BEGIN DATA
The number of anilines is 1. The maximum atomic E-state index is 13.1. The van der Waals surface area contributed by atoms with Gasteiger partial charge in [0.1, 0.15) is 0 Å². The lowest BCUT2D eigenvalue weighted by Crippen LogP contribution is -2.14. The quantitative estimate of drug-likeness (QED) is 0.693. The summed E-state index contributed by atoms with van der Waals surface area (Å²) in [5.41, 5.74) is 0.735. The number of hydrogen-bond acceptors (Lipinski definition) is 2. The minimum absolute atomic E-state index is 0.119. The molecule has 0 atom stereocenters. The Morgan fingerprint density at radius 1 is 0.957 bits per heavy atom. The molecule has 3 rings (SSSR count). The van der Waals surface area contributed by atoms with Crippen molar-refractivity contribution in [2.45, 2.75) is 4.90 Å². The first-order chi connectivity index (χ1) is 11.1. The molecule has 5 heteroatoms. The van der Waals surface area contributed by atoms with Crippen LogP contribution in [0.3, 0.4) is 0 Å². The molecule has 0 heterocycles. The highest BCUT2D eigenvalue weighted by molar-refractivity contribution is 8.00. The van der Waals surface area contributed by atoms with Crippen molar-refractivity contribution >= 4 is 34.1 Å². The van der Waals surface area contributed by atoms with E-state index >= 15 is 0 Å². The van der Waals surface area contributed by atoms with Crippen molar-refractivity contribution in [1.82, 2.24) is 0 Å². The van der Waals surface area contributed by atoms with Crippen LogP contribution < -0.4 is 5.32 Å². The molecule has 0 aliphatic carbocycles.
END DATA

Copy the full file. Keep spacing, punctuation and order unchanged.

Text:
The number of anilines is 1. The maximum atomic E-state index is 13.1. The van der Waals surface area contributed by atoms with Gasteiger partial charge in [0.1, 0.15) is 0 Å². The lowest BCUT2D eigenvalue weighted by Crippen LogP contribution is -2.14. The quantitative estimate of drug-likeness (QED) is 0.693. The summed E-state index contributed by atoms with van der Waals surface area (Å²) in [5.41, 5.74) is 0.735. The number of hydrogen-bond acceptors (Lipinski definition) is 2. The minimum absolute atomic E-state index is 0.119. The molecule has 0 atom stereocenters. The Morgan fingerprint density at radius 1 is 0.957 bits per heavy atom. The molecule has 3 rings (SSSR count). The van der Waals surface area contributed by atoms with Crippen molar-refractivity contribution in [2.45, 2.75) is 4.90 Å². The first-order chi connectivity index (χ1) is 11.1. The molecule has 5 heteroatoms. The van der Waals surface area contributed by atoms with Crippen LogP contribution in [0.3, 0.4) is 0 Å². The molecule has 0 heterocycles. The highest BCUT2D eigenvalue weighted by molar-refractivity contribution is 8.00. The van der Waals surface area contributed by atoms with Crippen molar-refractivity contribution >= 4 is 34.1 Å². The van der Waals surface area contributed by atoms with E-state index >= 15 is 0 Å². The van der Waals surface area contributed by atoms with Crippen molar-refractivity contribution in [1.82, 2.24) is 0 Å². The van der Waals surface area contributed by atoms with Crippen LogP contribution < -0.4 is 5.32 Å². The molecule has 0 aliphatic carbocycles.